OpenStreetMap places a premium on local knowledge and allows anyone from all over the world to contribute. As a result, the entry hurdle is minimal, and there are several methods to contribute that do not necessitate the use of cutting-edge technology. In addition, local specialists are known for enriching the map data regularly.
Business owners like you can be considered local specialists. You can add your business to the existing map data through a custom POI and enhance data in your neighborhood. Ultimately, these efforts make navigation easier, safer, and more productive.
There are no data releases from OpenStreetMap. However, contributions to the map are immediately released to the entire system. You decide how current your OpenStreetMap data should be, up to the minute if you find that necessary.
Follow these steps to start adding locations to OpenStreetMap:
- Go to OpenStreetMap.Org. Click on the Sign Up button. You can sign up with your email or use third-party accounts like Google and Github to open an account.
- Find the general location or area that you would like to edit.
- Zoom in until you find the exact spot on the map.
- Click the Edit button above the map.
- Click on the building or structure that you’d like to modify. Clicking on a structure on the map should open an interface on the lefthand side of the screen where you can fill the database with the correct details about this location.
- You mustn’t copy and paste copyrighted information from other sources here. Use only your original writing. If you find anything from different databases like Google Maps, you can take inspiration but never copy.
- Once you’ve added all the relevant information about your business, hover over the Save button and click.
- Another interface will open. Write a comment describing the edit you have just made to the local map. Then, add an understandable description and press Upload.
- Your edit will be immediately uploaded to the OSM database.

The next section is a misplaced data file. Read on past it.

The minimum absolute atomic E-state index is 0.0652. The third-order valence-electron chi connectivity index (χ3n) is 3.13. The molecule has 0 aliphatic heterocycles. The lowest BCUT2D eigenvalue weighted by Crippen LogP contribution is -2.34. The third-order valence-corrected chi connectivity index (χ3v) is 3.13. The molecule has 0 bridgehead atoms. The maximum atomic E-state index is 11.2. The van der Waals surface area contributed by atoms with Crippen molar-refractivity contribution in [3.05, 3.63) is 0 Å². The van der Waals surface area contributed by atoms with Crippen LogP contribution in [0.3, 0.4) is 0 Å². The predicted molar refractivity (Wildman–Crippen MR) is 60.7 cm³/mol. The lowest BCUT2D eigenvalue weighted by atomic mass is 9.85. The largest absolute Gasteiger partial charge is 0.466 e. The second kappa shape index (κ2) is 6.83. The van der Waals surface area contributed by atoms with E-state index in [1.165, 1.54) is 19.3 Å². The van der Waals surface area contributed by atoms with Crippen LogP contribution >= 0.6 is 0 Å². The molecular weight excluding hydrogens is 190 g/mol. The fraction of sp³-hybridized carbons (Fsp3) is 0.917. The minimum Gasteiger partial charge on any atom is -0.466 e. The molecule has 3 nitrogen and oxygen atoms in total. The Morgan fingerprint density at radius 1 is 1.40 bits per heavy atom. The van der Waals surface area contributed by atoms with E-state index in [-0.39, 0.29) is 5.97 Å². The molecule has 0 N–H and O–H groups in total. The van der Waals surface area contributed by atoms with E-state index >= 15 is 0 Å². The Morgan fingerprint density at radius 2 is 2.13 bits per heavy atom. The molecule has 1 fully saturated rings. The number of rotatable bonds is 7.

How Do Points of Interest (POI) Work?
Consumers’ interactions with businesses and places around them have shifted dramatically. For example, ride-sharing services like Uber and Grab have mostly replaced traditional hailing cabs on the street.
Instead of queuing or setting appointments at their favorite restaurants, people get their food delivered to their doorstep. From buying clothes to running errands, from locating housework or laundry services, and so on, there is an app for everything. It’s hard to believe that we have ever lived in a world without all of these services.
POI data is becoming increasingly important as the number of ‘at your door’ services grows. However, providing these services without a precise location reference would be challenging. For example, to pick up the next passenger, Uber drivers need to know the exact location of the restaurant, and it makes sense for a fast-food company to open a new site in a booming residential area where customers are underserved.
What is a POI (Point-of-Interest)?
A POI (Point-of-Interest) is a map record of a location that someone finds interesting or useful. A POI is usually specified by its geographic coordinates and a few other variables such as name and category.
What is the Purpose of POI data?
Businesses might benefit from information about a given site or a group of comparable areas to make better decisions. POI can create significant information structures that enable robust analysis and planning when combined with additional contextual elements like human mobility, area dynamics, and more.
POI data has a wide range of uses and applications in various industries. For example, it is used in navigation systems (for maps or apps like food delivery, errands, online retail, and so on), urban planning and architecture, supply chain logistics, transit management, and other areas.
To discover and supply relevant services, both users and businesses require timely and precise locations. Businesses need POI data to network with their consumers in the actual world. Users also use POI data to explore their surroundings to access emergency services, transit, and shopping opportunities, among other things.
What Are the Methods of Obtaining POI Data?
Extracting POI information from the Web
Some providers utilize automatic extraction of POIs from web sources such as OSM and Google Maps.